News that Standard & Poors had downgraded Italian debt from A+ to A gave gold prices a modest lift this morning in London trading. S&P attributed the ratings cut to weak growth which would limit Italy’s ability to reduce its debt burden; indeed it could be argued that the cuts governments are trying to push through would in all likelihood exacerbate the problem because it would lead to lower personal spending as consumer spending fell and therefore lower tax revenues, leading to a spiral downwards. This is a common theme across Europe where so much spending is dedicated to personal consumption rather than investment in economic infrastructure to generate the means to pay down that debt. Indeed the latest news might rekindle the joke about Europe itself becoming 'sub-standard and poor' itself.
Gold prices have been vacillating just south of the $1,800 level for a few days now caught between good Asian buying on dips and profit-taking on rallies. On the year-to-date gold is exactly in line with the gains made in both 2009 and 2010 at +27%; that performance has been consistent with the VIX index (or fear index) which has spiked above 30 in both the previous two years.
An alternative 'fear index' it could be argued is the number of times "price of gold" is typed into Google as a search term. If that argument holds, then it can be inferred that the background interest in gold during quiet periods is four times greater than it was at the beginning of the bull run in 2001. It can also be inferred that the spike in searches for gold prices a couple of months ago was twice as big as we saw at the height of the Lehman crisis in 2008, suggesting that the recent crisis over U.S. debt ceiling raising and indeed European sovereign debt issues were felt twice as acutely as the financial turmoil in 2008. If nothing else, it tells us just how mainstream gold has become.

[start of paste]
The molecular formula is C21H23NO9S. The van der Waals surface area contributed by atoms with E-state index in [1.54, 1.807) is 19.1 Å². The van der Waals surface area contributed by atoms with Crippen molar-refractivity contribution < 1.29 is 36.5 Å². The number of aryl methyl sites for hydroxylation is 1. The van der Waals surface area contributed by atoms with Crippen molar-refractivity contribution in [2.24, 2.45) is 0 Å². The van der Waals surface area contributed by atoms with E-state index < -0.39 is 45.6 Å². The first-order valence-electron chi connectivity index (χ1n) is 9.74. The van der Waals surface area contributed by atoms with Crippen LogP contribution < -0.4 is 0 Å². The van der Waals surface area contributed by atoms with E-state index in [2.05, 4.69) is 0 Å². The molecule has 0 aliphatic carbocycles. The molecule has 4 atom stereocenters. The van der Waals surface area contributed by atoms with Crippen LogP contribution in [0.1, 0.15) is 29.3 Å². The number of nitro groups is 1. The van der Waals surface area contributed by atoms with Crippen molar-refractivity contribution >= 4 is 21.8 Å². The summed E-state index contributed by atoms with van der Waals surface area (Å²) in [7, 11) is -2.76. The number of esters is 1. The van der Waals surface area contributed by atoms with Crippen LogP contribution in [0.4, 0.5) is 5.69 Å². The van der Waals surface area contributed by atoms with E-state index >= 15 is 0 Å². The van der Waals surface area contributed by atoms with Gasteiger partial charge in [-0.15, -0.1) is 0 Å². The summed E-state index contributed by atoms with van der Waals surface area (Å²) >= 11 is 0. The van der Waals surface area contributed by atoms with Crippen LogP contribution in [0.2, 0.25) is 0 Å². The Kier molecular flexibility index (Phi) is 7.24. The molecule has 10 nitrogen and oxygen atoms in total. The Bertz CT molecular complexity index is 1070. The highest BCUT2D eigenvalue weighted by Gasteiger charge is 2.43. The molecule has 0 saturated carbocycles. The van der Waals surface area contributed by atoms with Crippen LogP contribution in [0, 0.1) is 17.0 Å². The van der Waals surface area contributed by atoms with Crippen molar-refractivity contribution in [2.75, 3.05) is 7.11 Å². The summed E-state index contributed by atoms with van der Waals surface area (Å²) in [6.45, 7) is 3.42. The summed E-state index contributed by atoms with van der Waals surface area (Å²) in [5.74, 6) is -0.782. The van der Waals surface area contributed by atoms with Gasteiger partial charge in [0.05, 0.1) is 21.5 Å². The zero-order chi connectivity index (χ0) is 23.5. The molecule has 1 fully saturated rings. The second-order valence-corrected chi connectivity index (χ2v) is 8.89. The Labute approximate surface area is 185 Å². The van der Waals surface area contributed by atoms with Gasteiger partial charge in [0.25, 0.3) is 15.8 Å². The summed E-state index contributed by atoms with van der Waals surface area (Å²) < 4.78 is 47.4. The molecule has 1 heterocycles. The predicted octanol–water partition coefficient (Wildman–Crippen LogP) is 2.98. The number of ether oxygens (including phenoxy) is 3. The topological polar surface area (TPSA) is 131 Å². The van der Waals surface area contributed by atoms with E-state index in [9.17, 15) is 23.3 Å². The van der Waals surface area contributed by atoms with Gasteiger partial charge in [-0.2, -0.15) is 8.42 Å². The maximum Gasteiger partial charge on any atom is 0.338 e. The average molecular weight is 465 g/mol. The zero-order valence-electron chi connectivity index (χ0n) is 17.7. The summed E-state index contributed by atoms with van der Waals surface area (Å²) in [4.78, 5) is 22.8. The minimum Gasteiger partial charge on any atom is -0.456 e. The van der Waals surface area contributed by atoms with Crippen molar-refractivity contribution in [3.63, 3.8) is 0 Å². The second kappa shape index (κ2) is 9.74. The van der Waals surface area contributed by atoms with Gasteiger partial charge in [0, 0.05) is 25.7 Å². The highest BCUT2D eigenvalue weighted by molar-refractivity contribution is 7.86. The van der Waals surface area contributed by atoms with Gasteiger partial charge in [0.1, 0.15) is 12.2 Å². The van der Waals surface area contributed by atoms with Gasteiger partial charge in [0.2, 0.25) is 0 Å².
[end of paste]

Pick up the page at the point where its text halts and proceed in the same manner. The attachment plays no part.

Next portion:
Currently Italian 10 year bonds are at 5.67% - which is half way between critical and requiring ECB and IMF support and the level at which it is uncomfortable but manageable. The gold markets will be keeping a close eye on those rates over the next few weeks for developments.
With gold 7% off its peak of $1,920, the onus is on the bulls to prove the case for higher prices and in the absence of significant new developments on the economy, we could foresee a little price weakness from here over the next few weeks.
Ross Norman is the owner and chief executive officer of the London-based gold broker Sharps Pixley Ltd.